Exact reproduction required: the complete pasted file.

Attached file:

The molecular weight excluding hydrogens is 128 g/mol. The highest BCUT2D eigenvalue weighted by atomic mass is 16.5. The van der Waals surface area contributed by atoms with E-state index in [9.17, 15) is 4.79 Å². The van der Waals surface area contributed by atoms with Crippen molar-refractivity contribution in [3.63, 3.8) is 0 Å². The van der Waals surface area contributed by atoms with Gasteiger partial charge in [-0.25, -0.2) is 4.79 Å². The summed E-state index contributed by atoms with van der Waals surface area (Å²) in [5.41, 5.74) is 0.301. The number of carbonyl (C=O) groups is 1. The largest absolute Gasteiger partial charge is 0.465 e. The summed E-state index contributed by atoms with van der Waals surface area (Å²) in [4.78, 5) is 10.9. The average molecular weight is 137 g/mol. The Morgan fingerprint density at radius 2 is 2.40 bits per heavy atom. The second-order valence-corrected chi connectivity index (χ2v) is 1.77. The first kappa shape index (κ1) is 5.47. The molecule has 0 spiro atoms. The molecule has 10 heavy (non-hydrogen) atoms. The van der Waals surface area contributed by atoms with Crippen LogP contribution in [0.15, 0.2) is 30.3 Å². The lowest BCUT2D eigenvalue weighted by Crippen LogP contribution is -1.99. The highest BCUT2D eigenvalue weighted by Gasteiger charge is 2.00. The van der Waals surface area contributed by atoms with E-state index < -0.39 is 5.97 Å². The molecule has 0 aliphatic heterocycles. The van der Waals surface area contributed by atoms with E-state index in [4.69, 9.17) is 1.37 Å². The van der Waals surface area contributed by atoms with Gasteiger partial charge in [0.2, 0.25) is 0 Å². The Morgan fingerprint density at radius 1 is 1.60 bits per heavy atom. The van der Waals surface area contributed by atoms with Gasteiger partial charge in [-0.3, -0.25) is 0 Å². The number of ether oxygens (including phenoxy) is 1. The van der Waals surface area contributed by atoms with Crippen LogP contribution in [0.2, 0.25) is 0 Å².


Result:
The molecular weight excluding hydrogens is 128 g/mol. The highest BCUT2D eigenvalue weighted by atomic mass is 16.5. The van der Waals surface area contributed by atoms with E-state index in [9.17, 15) is 4.79 Å². The van der Waals surface area contributed by atoms with Crippen molar-refractivity contribution in [3.63, 3.8) is 0 Å². The van der Waals surface area contributed by atoms with Gasteiger partial charge in [-0.25, -0.2) is 4.79 Å². The summed E-state index contributed by atoms with van der Waals surface area (Å²) in [5.41, 5.74) is 0.301. The number of carbonyl (C=O) groups is 1. The largest absolute Gasteiger partial charge is 0.465 e. The summed E-state index contributed by atoms with van der Waals surface area (Å²) in [4.78, 5) is 10.9. The average molecular weight is 137 g/mol. The Morgan fingerprint density at radius 2 is 2.40 bits per heavy atom. The second-order valence-corrected chi connectivity index (χ2v) is 1.77. The first kappa shape index (κ1) is 5.47. The molecule has 0 spiro atoms. The molecule has 10 heavy (non-hydrogen) atoms. The van der Waals surface area contributed by atoms with Crippen LogP contribution in [0.15, 0.2) is 30.3 Å². The lowest BCUT2D eigenvalue weighted by Crippen LogP contribution is -1.99. The highest BCUT2D eigenvalue weighted by Gasteiger charge is 2.00. The van der Waals surface area contributed by atoms with E-state index < -0.39 is 5.97 Å². The molecule has 0 aliphatic heterocycles. The van der Waals surface area contributed by atoms with E-state index in [4.69, 9.17) is 1.37 Å². The van der Waals surface area contributed by atoms with Gasteiger partial charge in [0.2, 0.25) is 0 Å². The Morgan fingerprint density at radius 1 is 1.60 bits per heavy atom. The van der Waals surface area contributed by atoms with Gasteiger partial charge in [-0.3, -0.25) is 0 Å². The number of ether oxygens (including phenoxy) is 1. The van der Waals surface area contributed by atoms with Crippen LogP contribution in [0.2, 0.25) is 0 Å².